Now that you know the reality, what are you really looking for? A real landscape takes years to fill in, and will be able to be modified over time, but the basic design will still be appreciated by your grandchildren's grandchildren. Cheaper filler plants can be used in the beginning, to be sacrificed later when the desireable plants start reaching design size. The worst problem with landscaping is the client need for instant gratification; this leads to plants packed together at construction, and a jungle in 5-10 years. Even good landscape designers must work with this all the time, because few people really appreciate a quality landscape (i.e., few wish to pay for real, intelligent design). Also few designers work with an open mind on plant selection; LAs will design with what is available in local market, landscapers design with what is in their yards that they need to sell, LOL.

    The large majority of people do not know or understand what makes a real landscape, but almost everyone will appreciate one - we are from nature, and plants are nature. But then perhaps you do not even want such a landscape. Your best recourse will be to find landscapes that you like personally, and inquire about the designer, then seek them out. Most designers will work on a design for a flat or hourly fee, and when they are done you own the design. You may want to get 2 or 3 such designs done, then meld them to what you feel is right for you.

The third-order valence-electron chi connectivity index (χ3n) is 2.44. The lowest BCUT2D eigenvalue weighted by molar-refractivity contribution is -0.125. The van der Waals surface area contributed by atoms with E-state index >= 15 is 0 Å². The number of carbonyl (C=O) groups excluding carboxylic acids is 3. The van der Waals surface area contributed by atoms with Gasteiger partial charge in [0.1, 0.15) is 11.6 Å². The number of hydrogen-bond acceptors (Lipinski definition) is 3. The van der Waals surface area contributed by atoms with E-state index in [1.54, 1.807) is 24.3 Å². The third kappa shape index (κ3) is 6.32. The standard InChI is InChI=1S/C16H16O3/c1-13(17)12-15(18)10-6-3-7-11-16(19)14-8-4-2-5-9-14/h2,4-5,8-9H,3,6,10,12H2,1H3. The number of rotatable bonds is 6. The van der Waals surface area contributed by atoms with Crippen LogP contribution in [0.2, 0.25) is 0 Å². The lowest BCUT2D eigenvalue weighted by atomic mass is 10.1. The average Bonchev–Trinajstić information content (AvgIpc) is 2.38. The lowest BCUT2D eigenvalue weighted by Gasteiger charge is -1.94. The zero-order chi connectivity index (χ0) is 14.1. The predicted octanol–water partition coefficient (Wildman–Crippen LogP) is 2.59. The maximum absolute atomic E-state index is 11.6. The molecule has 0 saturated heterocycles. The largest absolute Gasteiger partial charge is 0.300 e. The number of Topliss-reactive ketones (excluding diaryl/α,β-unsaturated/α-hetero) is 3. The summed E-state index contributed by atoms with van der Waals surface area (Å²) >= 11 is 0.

One qualification: if you are going to maintain this landscape with hedgetrimmers, just forget everything I said above, run to K-Mart or WalMart and buy a ton of plants and stick them in the ground. You'll save yourself lots of $$$ that way.
     
  6. Roman27

    Roman27 LawnSite Member
    Posts: 29

    Too bad you're not a 100 miles or so closer to me GroundKprs. Maybe you'd be able to recommend someone in that 10 to 15% range who would do the job with their heart and mind. :D

    Anyway, I definitely don't want my yard packed with foliage. I want an open, yet secluded feel. I think most of what I want involves planting trees, which would mean no hedgetrimmer required. I would definitely like to things low maintenance.

    What do you think about hiring an online designer, e.g. http://clearwaterlandscapes.com? Is this a good idea? Is it necessary for a designer to be able to physically walk through the property to get a feel for what needs to be done?